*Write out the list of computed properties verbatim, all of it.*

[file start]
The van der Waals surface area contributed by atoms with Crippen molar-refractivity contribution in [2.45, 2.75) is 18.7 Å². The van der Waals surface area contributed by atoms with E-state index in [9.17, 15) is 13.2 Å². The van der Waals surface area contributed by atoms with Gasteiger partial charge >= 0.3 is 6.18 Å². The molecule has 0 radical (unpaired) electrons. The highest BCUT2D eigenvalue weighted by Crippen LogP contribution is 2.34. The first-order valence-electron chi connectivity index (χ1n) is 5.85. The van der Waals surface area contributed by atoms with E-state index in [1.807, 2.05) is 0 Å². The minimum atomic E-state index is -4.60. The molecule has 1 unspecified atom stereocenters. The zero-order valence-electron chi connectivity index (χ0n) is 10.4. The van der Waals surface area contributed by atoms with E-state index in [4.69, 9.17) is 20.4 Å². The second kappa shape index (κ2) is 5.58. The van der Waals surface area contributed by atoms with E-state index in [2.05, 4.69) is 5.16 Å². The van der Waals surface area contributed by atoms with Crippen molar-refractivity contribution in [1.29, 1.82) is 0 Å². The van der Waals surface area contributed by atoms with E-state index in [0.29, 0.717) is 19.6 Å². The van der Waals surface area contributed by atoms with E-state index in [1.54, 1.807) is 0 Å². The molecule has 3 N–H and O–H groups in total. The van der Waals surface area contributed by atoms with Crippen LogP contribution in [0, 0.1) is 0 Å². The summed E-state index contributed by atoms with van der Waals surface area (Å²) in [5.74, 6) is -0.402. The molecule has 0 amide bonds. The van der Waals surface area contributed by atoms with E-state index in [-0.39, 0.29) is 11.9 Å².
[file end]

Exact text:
The van der Waals surface area contributed by atoms with Crippen molar-refractivity contribution in [2.45, 2.75) is 18.7 Å². The van der Waals surface area contributed by atoms with E-state index in [9.17, 15) is 13.2 Å². The van der Waals surface area contributed by atoms with Gasteiger partial charge >= 0.3 is 6.18 Å². The molecule has 0 radical (unpaired) electrons. The highest BCUT2D eigenvalue weighted by Crippen LogP contribution is 2.34. The first-order valence-electron chi connectivity index (χ1n) is 5.85. The van der Waals surface area contributed by atoms with E-state index in [1.807, 2.05) is 0 Å². The minimum atomic E-state index is -4.60. The molecule has 1 unspecified atom stereocenters. The zero-order valence-electron chi connectivity index (χ0n) is 10.4. The van der Waals surface area contributed by atoms with E-state index in [4.69, 9.17) is 20.4 Å². The second kappa shape index (κ2) is 5.58. The van der Waals surface area contributed by atoms with E-state index in [2.05, 4.69) is 5.16 Å². The van der Waals surface area contributed by atoms with Crippen molar-refractivity contribution in [1.29, 1.82) is 0 Å². The van der Waals surface area contributed by atoms with E-state index in [0.29, 0.717) is 19.6 Å². The van der Waals surface area contributed by atoms with E-state index in [1.54, 1.807) is 0 Å². The molecule has 3 N–H and O–H groups in total. The van der Waals surface area contributed by atoms with Crippen LogP contribution in [0, 0.1) is 0 Å². The summed E-state index contributed by atoms with van der Waals surface area (Å²) in [5.74, 6) is -0.402. The molecule has 0 amide bonds. The van der Waals surface area contributed by atoms with E-state index in [-0.39, 0.29) is 11.9 Å².